Phenology: Collected with flower in April and June, and with fruit in June and October.
Distribution and Habitat: Known only from one small drainage in the southcentral part of the Uxpanapa region of Veracruz, near the Oaxaca border in the Isthmus of Tehuantepec, where a small population occurs at 200–250 m along a steep, somewhat rocky limestone drainage in otherwise mostly deep-soil hills that rise to about 500 m. The new species occurs directly along the edge of parts of the seasonal stream that become rushing cascades and waterfalls in the rainy season. Characteristic canopy trees of the hill forest of the nearby slopes include Dialium guianense (Aubl.) Sandwith, Terminalia amazonia, Guatteria anomala R. E. Fr., Poulsenia armata (Miq.) Standl., and Pouteria sapota (Jacq.) H. E. Moore & Stearn. Average annual rainfall at this site is ca. 4000 mm, according to unpublished short-term data from the nowdefunct federal Comisión del Papaloapan.
Conservation Assessment: Following the IUCN (The World Conservation Union) Red List guidelines (IUCN, 2001), it is clear that, based on present knowledge, Mortoniodendron uxpanapense meets the criteria for a Critically Endangered (CR) species [CR A3c;Blab(i,ii)+2ab(i,ii);D], although certainly there are many unknowns concerning its population parameters. The species is known from only one small population where only a few individuals were noted (although searching for additional individuals of the species was not done at the time). The known Extent of Occurrence (EO) and Area of Occupancy (AO) are both thus much less than 1 km2, although the species may occur in other canyons of the same hills. This entire area is under continual threat of deliberate deforestation and burning; a single such event could easily kill all known individuals (if it has not in fact already done so). The limestone hills in which it occurs are on the north edge of the major and poorly known mountainous area of the Sierra de Tres Ficos; however, that range is largely igneous in origin and thus is not likely suitable habitat. Areas immediately to the north have either been deforested or have rain forest on limestone karst with minor hills; locally intensive collecting in that area has not uncovered the species. Possible suitable habitat for the species occurs to the east, in the eastern end of the Uxpanapa region, in and around the limestone Sierra del Espinazo del Diablo in the area where the states of Veracruz, Oaxaca, and Chiapas converge. Several localized plant species known from the Uxpanapa region are also found yet further eastward in extreme northern Chiapas and adjacent Tabasco, in the “crescent area” (area del area) of Wendt (1989). In the present case, however, related material of Mortoniodendron known from that area appears to represent an undescribed species, a common tree of certain forest types in the Selva del Ocote of northwestern Chiapas that differs from M. uxpanapense in features of the vestiture and other characters. The taxonomic placement of these populations is currently being studied by Mario Ishiki, Lislie Solis, and Nelson Rendón at the Colegio de la Frontera Sur (ECOSUR) in Chiapas.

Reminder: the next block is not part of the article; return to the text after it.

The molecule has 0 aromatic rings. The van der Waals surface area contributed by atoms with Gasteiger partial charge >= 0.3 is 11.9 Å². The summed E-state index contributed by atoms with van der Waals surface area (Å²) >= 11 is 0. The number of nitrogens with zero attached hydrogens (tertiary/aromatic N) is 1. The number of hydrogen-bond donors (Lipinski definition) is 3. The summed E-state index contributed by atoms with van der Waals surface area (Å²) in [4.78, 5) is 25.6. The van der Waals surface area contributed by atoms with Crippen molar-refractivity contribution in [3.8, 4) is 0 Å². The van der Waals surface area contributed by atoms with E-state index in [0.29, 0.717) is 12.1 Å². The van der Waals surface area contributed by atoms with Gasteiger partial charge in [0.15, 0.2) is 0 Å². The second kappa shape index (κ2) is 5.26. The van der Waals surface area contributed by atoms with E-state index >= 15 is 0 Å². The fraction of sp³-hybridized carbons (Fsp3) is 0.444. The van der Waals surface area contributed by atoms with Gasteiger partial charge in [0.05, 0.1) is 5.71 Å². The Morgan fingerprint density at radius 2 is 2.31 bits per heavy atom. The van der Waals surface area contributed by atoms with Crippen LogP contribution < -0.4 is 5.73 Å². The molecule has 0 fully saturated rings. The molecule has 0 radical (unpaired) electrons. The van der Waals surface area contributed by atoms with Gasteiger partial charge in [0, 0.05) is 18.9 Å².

Additional Specimens Examined: MEXICO. VERACRUZ . Mpio. Minatitlán [now Mpio. U:xpanapa]: Type locality, 250 m, 2 Oct 1980 (fr), T. Wendt et al. 2819 (CHAPA!, US(2)!), 200 m, 26 Apr 1985 (fl), T. Wendt et al. 4837 (CAS, CHAPA!, MEXU!, TEX!).